All European Union member states support enlargement to the Western Balkans, including Bosnia and Herzegovina, but some EU countries insist on the country showing progress in order to be given candidate status, and the Czech Republic which is presiding the EU also advocates this criterion.
In an interview with the Banja Luka Nezavisne Novine daily on Monday, Czech Ambassador to BiH, Ivana Hlavsova, said that it is clear that some EU members are advocating that BiH be granted EU candidate status immediately and without additional conditions, but the majority of EU countries are against such an approach and want BiH to implement at least part of the 14 priority reforms defined by the European Commission in 2019.
“The majority believes that BiH should make some progress before candidacy. The Czech Presidency and the EU Delegation in BiH, which is doing important work, will continue to remind local authorities how important it is to meet the conditions that we believe are achievable. We are saying that we need good news in order to be able to lead a fruitful discussion within the EU. We must have something to present, otherwise, it will be difficult to convince the EU that BiH should be given candidate status,” said Hlavsova.
She did not state which countries were advocating unconditional granting of BiH's candidate status, but Croatian President Zoran Milanović was among the staunch advocates of such an approach, especially after Ukraine was awarded candidate status.
Ambassador Hlavsova also said that the position of the Czech Republic is that, after 27 years since the signing of the Dayton Agreement, the time has come to give a serious thought to changes to BiH's Constitution, which is an integral part of that document. The Czech Ambassador underscored that that document was aimed at stopping the war and was not intended to be a long-term arrangement for that country.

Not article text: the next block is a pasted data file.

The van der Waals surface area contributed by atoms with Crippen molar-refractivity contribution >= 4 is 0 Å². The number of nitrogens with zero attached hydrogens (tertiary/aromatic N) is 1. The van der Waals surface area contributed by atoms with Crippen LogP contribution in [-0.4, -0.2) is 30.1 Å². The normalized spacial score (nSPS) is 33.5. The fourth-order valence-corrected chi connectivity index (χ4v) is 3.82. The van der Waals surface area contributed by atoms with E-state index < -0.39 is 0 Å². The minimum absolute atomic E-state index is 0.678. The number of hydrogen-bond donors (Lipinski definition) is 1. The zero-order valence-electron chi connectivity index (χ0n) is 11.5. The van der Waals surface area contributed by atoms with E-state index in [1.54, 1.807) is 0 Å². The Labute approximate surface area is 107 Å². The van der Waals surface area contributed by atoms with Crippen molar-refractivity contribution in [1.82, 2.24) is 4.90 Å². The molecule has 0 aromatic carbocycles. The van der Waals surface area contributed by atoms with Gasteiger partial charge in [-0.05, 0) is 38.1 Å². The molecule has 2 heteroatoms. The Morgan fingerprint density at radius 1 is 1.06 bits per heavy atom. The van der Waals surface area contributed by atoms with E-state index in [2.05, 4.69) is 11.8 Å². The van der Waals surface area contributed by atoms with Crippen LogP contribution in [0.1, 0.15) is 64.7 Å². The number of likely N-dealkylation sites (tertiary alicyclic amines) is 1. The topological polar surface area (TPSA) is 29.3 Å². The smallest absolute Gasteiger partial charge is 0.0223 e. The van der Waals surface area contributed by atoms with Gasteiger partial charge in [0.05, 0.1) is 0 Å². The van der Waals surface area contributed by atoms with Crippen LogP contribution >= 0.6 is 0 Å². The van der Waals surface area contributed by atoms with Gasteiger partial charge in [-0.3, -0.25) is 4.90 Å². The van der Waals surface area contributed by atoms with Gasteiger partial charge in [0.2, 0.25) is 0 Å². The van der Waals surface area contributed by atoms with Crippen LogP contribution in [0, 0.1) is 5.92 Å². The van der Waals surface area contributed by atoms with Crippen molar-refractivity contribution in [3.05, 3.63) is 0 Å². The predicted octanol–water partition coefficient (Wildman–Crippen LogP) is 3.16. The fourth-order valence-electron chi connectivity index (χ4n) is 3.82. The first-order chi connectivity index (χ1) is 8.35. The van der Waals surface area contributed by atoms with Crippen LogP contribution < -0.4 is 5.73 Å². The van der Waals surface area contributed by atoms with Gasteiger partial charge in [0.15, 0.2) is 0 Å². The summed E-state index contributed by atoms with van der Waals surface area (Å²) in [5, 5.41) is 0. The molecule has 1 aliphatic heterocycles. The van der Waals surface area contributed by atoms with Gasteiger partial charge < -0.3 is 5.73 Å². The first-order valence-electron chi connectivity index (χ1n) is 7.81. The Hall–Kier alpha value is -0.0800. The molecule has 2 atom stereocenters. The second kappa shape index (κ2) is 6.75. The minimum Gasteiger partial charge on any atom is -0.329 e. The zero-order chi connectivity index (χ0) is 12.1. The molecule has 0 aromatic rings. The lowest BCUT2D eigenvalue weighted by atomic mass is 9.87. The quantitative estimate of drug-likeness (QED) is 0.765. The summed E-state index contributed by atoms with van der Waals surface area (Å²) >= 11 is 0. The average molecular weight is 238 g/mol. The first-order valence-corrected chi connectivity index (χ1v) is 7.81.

She recalled that BiH has not yet implemented five judgments of the European Court of Human Rights which confirmed discrimination of citizens in the electoral process based on their ethnicity or place of residence, and these anomalies, cannot be corrected without changing the constitution, said Hlavsova.
She confirmed that a summit of EU member states and the Western Balkans will be held in Prague on 6 and 7 October, to discuss an initiative by France, which wants to establish a European Political Community as a platform for dialogue between current EU members and countries that want to join it.
Ukraine, Moldova, Turkey, Georgia, Armenia and Azerbaijan have been invited to that summit along with the countries from the Western Balkans.
European Political Community's 1st summit to be attended by 17 non-EU members
The first summit of the European Political Community will take place in Prague on 6 October and will bring together representatives of the 27 European Union member states and of 17 non-members.
A source from the Union has confirmed that the invitation for the Prague meeting has been forwarded to Albania, Armenia, Azerbaijan, Bosnia and Herzegovina, Georgia, Iceland, Israel, Kosovo, Liechtenstein, Moldova, North Macedonia, Norway, Serbia, Switzerland, Turkey, Ukraine, and the United Kingdom.
The European Political Community is a new political grouping proposed by French President Emmanuel Macron.